Millions of pensioners could be set for an 8 per cent boost to pensions next year as Rishi Sunak signalled he was committed to maintaining the “triple lock”.

Under the triple lock, the state pension is uprated in April by inflation, wages or 2.5%, depending on which is higher.

Wage growth is currently the highest of the three metrics, reaching 7.8% in June compared with the same period 12 months earlier.

The Prime Minister said the Government is “committed to its policy on the triple lock”.

News Shopper: State pensions could rise by £869 next yearState pensions could rise by £869 next year (Image: Getty/Jovan Geber)

If current rates continue, state pensions would increase by £869 next year.

The triple lock is based on average earnings growth measured from May to July each year, meaning it is likely to be figures published next month that could dictate the state pension rise in spring 2024, as long as it is higher than the inflation figure in September.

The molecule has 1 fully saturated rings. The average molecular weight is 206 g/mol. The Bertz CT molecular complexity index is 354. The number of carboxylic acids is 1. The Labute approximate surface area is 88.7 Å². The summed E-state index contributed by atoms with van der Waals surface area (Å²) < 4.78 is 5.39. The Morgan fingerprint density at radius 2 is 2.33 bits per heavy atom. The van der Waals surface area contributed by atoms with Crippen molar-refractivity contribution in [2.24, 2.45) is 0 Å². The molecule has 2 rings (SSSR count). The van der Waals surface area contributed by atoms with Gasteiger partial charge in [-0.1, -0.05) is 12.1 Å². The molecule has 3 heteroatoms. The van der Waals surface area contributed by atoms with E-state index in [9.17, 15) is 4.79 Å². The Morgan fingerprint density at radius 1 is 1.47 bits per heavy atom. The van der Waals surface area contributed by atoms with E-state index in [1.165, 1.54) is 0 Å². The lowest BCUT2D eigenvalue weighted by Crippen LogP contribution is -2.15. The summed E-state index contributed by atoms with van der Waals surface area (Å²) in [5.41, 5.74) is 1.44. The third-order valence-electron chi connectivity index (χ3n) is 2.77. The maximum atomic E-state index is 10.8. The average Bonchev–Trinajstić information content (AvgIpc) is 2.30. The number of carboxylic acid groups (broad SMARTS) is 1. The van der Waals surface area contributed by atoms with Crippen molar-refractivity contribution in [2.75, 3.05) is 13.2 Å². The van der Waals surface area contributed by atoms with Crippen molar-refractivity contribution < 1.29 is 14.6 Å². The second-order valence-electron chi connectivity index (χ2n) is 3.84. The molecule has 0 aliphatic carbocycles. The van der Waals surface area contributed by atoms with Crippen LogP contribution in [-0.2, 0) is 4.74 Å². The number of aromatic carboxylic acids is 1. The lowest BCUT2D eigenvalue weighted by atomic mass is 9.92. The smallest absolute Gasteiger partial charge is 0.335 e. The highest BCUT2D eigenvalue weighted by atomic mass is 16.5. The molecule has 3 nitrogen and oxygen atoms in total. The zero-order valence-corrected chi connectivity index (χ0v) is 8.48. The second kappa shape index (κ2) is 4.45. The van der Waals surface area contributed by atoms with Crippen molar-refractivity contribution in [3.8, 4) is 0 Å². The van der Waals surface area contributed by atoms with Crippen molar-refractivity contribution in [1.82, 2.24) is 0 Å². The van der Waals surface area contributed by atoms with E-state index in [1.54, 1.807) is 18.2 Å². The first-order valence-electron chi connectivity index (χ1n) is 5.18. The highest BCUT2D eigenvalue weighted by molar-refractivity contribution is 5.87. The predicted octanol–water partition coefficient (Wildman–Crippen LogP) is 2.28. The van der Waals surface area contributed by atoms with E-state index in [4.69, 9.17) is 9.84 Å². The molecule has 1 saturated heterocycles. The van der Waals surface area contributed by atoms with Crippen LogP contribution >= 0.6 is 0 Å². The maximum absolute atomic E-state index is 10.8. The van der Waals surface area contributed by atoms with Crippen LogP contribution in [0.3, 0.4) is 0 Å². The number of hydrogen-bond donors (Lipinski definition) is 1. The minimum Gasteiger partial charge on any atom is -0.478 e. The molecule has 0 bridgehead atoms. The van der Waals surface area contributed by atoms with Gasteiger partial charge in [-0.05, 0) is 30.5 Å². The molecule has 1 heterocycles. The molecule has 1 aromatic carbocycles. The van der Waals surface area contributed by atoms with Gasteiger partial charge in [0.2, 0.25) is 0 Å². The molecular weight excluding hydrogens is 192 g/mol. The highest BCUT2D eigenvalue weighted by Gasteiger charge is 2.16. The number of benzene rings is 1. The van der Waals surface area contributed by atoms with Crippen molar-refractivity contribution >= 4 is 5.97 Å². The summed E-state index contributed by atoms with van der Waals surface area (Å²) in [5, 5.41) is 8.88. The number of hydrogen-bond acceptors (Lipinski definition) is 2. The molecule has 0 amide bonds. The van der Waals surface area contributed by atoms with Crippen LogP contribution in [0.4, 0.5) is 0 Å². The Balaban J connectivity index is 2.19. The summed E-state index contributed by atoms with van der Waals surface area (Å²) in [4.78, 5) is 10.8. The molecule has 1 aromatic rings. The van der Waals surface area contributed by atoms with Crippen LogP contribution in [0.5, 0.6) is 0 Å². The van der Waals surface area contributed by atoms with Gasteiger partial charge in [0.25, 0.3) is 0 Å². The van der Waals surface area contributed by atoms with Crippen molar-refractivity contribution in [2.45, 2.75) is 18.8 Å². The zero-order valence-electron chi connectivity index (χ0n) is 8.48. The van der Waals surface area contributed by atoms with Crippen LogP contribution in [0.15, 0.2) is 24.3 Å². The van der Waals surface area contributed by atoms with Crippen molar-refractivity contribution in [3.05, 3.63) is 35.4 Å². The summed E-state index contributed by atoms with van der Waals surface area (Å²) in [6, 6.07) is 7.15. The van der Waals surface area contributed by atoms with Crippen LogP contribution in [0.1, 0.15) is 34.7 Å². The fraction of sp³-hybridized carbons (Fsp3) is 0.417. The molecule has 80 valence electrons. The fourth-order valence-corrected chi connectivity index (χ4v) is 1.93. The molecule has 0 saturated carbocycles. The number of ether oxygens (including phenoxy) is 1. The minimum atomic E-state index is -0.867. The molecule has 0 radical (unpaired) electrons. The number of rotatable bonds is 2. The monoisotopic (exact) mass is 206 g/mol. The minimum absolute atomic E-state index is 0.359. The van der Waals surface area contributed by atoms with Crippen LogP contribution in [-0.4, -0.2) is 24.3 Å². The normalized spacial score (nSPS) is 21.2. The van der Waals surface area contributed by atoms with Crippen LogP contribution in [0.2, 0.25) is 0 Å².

Asked by ITV News during a visit to Leicester on Wednesday whether he was uncomfortable with potentially uprating the state pension by almost 8%, Mr Sunak said: “No, I think the most important thing is that we continue to bring inflation down more generally.

“But while inflation is higher than we would like, I also believe it is right to step in and help people with the pressures that it brings.”

Listing financial support given to the public, including assistance with energy bills and cost-of-living relief payments, the Conservative Party leader said it was “right” that the Government helped the “most vulnerable through a tough time” while tackling inflation.

Mr Sunak has made halving inflation by the end of the year one of his top five priorities ahead of a likely general election in 2024.

He committed to bringing down Consumer Prices Index (CPI) inflation to around 5.3% by the end of the year.

On Wednesday, the Office for National Statistics (ONS) said CPI was 6.8% in July, down from 7.9% in June.

But rising wages could lead to a jump in inflation as a result of increased spending.